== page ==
Copyright 1997 - 2018  Edward S. Armstrong, Jr.

All law enforcement officers must confer with their training officers, legal advisors and prosecutors regarding the following legal issues. State law can be more restrictive (pro-defendant) than Federal law. Federal circuit courts of appeal often disagree with other Federal circuit courts on issues not yet decided by the United States Supreme Court. Also, lower courts (State and Federal) sometime disagree on what a Supreme Court decision means. The following statements are not to be taken as legal advice.

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III.   VEHICLE STOP (traffic violations or crime stops)

A.   Fourth Amendment

1.   PC Traffic Violation - Police, having probable cause for a traffic violation, may stop the vehicle even if the Police motive is to solve a crime, Whren v. U.S. (1996).

The Miranda warning and waiver are not required during a traffic violation stop, only after an arrest, Pennsylvania v. Bruder (1988).

A passenger in a vehicle stopped by Police has, in addition to the driver, been seized under the 4th Amendment. Therefore, a passenger also has the right to challenge the constitutionality of the stop,
Brendlin v. California (2007).

2.   RS Vehicle - Police may stop a vehicle if reasonable suspicion exists a crime has been, is being, or is about to be committed, Delaware v. Prouse (1979), Navarette v. California (2014)(911 call in this case provided RS to stop vehicle)

Heien v. North Carolina (2014) Officer's mistake of Law

3.   Vehicle Identification Number (VIN) - There is no REP (reasonable expectation of privacy) in a VIN. If Police lawfully stop a vehicle and the VIN is covered with an object, Police may reach into the car, move the object, and read the number, New York v. Class (1986).

4.   Flash Lights and Plain View Evidence - After a lawful vehicle stop Police may use a flashlight to look into the passenger compartment; if Police see an item in plain view which is immediately apparent to be evidence (probable cause), Police may seize the evidence without Consent or a Search Warrant, Texas v. Brown (1983).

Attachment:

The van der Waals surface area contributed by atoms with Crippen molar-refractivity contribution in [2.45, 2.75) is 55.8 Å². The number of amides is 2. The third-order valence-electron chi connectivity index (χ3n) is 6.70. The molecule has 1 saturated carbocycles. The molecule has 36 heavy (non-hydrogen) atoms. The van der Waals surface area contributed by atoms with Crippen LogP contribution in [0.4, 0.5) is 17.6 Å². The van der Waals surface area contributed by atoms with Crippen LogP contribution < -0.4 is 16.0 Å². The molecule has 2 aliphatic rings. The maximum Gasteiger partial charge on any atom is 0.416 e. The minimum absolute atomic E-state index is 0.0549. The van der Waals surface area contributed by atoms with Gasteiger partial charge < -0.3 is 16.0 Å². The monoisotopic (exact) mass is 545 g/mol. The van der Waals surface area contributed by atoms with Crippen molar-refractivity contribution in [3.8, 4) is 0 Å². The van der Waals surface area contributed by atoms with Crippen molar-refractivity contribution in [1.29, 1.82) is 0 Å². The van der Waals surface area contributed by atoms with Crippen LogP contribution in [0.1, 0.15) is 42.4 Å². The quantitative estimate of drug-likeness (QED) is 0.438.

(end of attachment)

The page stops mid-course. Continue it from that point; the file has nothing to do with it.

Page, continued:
5.   Consent to Search - After a lawful vehicle stop Police may ask for and receive voluntary Consent to search the vehicle, Schneckloth v. Bustamonte (1973), Florida v. Jimeno (1991).

6.   Dog Sniff of Vehicle - After a lawful vehicle stop Police may walk a specially trained dog around the vehicle; if the dog alerts to contraband being present (probable cause), Police may search the vehicle without Consent or a Search Warrant, Illinois v. Caballes (2005), Florida v. Harris (2013)

Rodrigues v. U.S. (2015) After traffic stop is completed, Police must have Consent or RS to conduct a dog sniff.

7.   PC Contraband in a Container, Container Ends up in a Vehicle - If Police have probable cause that contraband is in a container and the container ends up in a vehicle located in public, Police may stop the vehicle and search the container without a Warrant, California v. Acevedo (1991).

8.   PC Contraband in a Vehicle - If Police have probable cause that a vehicle located in public contains contraband, Police may stop the vehicle and search it without a Search Warrant or Consent, including any containers which can hide the evidence, Maryland v. Dyson (1999), including a passenger’s container, Wyoming v. Houghton (1999).

This search without a warrant may take place later at a different location (e.g., Police station), Texas v. White (1975).

9.   Roadblocks & Barricades

      a.  Safety & Regulatory Inspections - Police may conduct a sobriety checkpoint, license and registration checkpoint, border patrol checkpoint near a border, and highway information checkpoint, without reasonable suspicion (RS) or probable cause (PC), Illinois v. Lidster (2004).

     b.  General Crime Control - Police may not stop vehicles at a roadblock for general crime control, e.g., drug checkpoint; Police must have RS or PC to stop a motorist for a crime or a traffic violation, City of Indianapolis v. Edmond (2000).